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Publisher's Summary

On the edge of the Isleta Indian Reservation in the foothills of New Mexico lies the Decalogue Stone, a giant boulder inscribed with the Ten Commandments in Phoenician Hebrew characters. The Indians, Spanish and Americans knew of its existence, and the nearby Crypto-Jewish community of Los Quelites venerated it, building a secret altar that the Spanish Inquisition smashed and destroyed.
For the first time, in this unique monograph, the Decalogue Stone's true origin is revealed in a connection to a forgotten eighth-century Jewish colony in the American Southwest known as Calalus. If you are interested in Christianity, Judaism, Native American traditions, Southwest history or archeology, this book by an expert in epigraphy and historical monuments will fascinate you!
©2013 Donald Neal Yates (P)2013 Donald Neal Yates
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Customer Reviews

Most Helpful
5 out of 5 stars
By DJ on 06-13-14

Quetzalcoatl’s Cave and the Mysterious Stone

What could these two places possibly have in common? Donald Panther-Yates takes us on a personal hike to visit these sites in New Mexico. Deep off the beaten path in New Mexico is the Los Lunas Decalogue Stone that is encrypted with the Old Testament version of the Ten Commandments. Written in ancient Hebrew script, it has been dated to 1000 BCE thereabouts.Its location is known to very few. There are no maps nor directions given on how to find it. You have to know someone to take you there. Despite that the Stone has been desecrated since his visit. How sad such a thing occurs. But there are many reasons this happens and has been repeated centuries since such finds because Academic Folks, and other Activist just don’t want to admit that seafaring people have been visiting our continent for 100s and 1000s of years.

Yates takes us through an unlikely and unknown history of the Phoenicians. Minoans and Romans. Their knowledge that our lands were here. The Trade among Ancient Europeans and Ancient Americans. Chapter 2, on p12 “The facts pouring in from every side bring us to the… general conclusion that ancient American civilization was stimulated by transoceanic contacts from the east and west, among them contacts with the Mediterranean were especially creative”.

Besides taking us to the Southwest, In Chapter 5, Yates takes us among the Maya, one of the earliest Indians with a written language. They used Phoenician Scripts. One of their Myths are about a bearded white man with a “wizard” (pointed hat) who came among them and brought culture. He was called Quetzalcoatl (feathered serpent). He is illustrated in their temples. He promised to return, so the Maya were forever looking for him. When the Spanish first came they made a grave error in thinking they were represented by him, losing their culture and world altogether. Other writers have speculated and wrote about this being Prince Madoc and his expeditions.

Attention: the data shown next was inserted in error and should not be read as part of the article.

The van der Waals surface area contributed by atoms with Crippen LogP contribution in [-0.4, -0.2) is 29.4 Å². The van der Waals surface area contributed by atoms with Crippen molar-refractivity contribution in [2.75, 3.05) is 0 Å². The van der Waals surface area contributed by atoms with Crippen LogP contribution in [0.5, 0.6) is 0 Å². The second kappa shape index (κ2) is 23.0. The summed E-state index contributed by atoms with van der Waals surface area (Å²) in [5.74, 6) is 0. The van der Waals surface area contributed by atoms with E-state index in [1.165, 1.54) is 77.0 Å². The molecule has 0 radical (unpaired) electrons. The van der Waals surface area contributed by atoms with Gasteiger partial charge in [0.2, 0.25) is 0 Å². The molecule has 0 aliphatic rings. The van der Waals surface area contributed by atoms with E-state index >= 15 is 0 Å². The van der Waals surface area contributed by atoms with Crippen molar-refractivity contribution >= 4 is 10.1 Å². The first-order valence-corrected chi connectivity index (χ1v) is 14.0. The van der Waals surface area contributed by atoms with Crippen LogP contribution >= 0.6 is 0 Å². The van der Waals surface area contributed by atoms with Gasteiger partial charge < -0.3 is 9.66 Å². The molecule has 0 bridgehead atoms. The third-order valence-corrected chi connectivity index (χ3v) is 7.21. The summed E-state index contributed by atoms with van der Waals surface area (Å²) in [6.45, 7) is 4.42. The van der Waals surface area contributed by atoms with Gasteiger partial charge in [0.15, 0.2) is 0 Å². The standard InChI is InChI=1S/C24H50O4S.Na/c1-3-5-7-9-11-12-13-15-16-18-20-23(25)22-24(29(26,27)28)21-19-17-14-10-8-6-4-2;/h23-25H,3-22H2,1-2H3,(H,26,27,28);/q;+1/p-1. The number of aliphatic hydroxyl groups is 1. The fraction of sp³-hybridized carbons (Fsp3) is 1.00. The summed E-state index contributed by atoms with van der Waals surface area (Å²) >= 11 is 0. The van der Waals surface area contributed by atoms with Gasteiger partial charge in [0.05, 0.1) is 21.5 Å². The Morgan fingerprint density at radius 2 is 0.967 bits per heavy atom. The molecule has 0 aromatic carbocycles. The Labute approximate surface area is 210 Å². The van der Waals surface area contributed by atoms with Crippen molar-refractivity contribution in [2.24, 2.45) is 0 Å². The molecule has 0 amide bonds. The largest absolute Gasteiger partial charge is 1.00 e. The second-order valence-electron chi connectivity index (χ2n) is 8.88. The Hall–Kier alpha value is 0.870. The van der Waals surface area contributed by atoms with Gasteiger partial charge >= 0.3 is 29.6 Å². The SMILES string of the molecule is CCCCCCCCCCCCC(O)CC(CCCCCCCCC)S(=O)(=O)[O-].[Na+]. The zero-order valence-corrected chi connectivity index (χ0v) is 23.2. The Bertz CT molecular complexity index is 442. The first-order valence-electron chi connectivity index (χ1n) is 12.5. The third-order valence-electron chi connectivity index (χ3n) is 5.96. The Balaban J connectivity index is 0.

Anyway, Yates and his wife Teresa take us on a hike to the Bandelier National Monument
To Quetzalcoatl’s Cave. There are signs it is his tomb. Could it be? Yates tells us more about this characters legends. In addition he discusses Maya’s Jewish apparent Jewish connections.

Other places he visits is Chaco Canyon and describes the Clovis culture in New Mexico and the South. I found it interesting. I visited some sites around Sedona, AZ myself. You can find 7 National Parks within driving distance. There are Pueblo ruins, petroglyphs, Canyons, and Anastasia Ruins. I visited Canyon de Chelly on the Navajo Reservation. There is much hidden history in the Southwest’s Canyons.

I find Donald Panther-Yates Writings informative, enlightening and personable! This is one of my favorite books since I can imagine the places and the landscapes in an area that I have visited; places full of the marks of the Ancients. Photos are included in the Print version of the book.

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1 of 1 people found this review helpful

1 out of 5 stars
By Geoff in NY on 11-07-16

very stupid book

Would you try another book from Donald N. Panther-Yates and/or David Coatney?


Would you ever listen to anything by Donald N. Panther-Yates again?


Any additional comments?

I guess I should have returned this book immediately. I lived for a time near Los Lunas, and I knew that the first European settlement from Spain, coincided with the Spanish Inquisition. That might have led to possible emigration of Jews to New Mexico at a very early date. The 8th century? Please! I have just 2 words: Small and Pox.So what did happen to the indigenous populations in the years following 1492 would have happened in the 8th century! Enough said.

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